5. Radix Sort

For the present we will look at one further sorting algorithm. This one is different, it is not based on the general algorithm strategy above, but on a totally different method. It is interesting because it requires the absolute minimum amount of space and the minimum amount of data movement, and, most amazing of all, it does no comparisons.

The sorting algorithm is called Radix Sort. It is ideal if you are using linked lists with integer keys. It sorts elements by looking at their KEY values one digit at a time. First it sorts them according to their least significant digit. It sorts the result of this according to the second least significant digit. And carries on like this until, at last, it has sorted according to the most significant digit.

To illustrate this let's start with the list of 3-digit integers.

Write this list vertically on the board, with lots of space to the right.

362 745 885 957 054 786 080 543 012 565

Because the keys consist of base 10 digits we will need an array of 10 buckets (linked lists) indexed by the possible values of the digits.

Draw this to the right of the list:
In the First Pass through the list, we look only at the least significant (rightmost) digit. That's the end of the first pass. It doesn't look like much has really been accomplished, but wait and see! Here is the state of the buckets now.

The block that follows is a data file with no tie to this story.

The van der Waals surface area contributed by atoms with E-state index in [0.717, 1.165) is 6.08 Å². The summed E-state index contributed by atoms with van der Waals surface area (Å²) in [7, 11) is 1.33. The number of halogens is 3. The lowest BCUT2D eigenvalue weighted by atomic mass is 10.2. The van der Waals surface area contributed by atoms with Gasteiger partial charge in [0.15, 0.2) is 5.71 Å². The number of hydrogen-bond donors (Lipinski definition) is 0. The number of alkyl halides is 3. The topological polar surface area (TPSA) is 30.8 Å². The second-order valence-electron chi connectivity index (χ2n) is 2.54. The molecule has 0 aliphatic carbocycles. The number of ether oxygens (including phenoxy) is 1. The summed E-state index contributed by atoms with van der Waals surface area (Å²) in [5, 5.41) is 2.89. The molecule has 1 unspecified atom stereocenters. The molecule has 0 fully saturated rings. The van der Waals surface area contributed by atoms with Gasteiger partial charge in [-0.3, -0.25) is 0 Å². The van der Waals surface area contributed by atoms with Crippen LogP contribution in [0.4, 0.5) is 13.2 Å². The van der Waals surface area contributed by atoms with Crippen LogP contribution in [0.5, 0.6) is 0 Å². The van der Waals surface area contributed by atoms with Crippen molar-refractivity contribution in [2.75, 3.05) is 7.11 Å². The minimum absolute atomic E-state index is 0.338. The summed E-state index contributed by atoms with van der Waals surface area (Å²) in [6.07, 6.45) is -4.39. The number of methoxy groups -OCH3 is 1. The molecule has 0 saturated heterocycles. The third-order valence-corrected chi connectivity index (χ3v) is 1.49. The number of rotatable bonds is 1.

In the second pass we go through the buckets created in the first pass, doing them in order from 0 to 9, and, within each bucket, from first to last. In this pass we look only at the middle digit. That's the end of the second pass. It still doesn't look like much has really been accomplished - be patient. Here is the state of the buckets now.
Now for the third pass. This is the final one, because each number has three digits. If there were more digits we'd just continue in the same manner digit by digit from right to left. Believe it or not, when we finish this pass the numbers will be sorted.

In this pass we look only at the high order (leftmost) digit.

We are now completely finished sorting. All we have to do is join up all the lists in all the buckets in order to create the final sorted list.
It should be clear that the amount of work (adding things to the end of the lists in the buckets, and removing things from the front of these lists) is proportional to:

(Length of the original list) * (number of digits)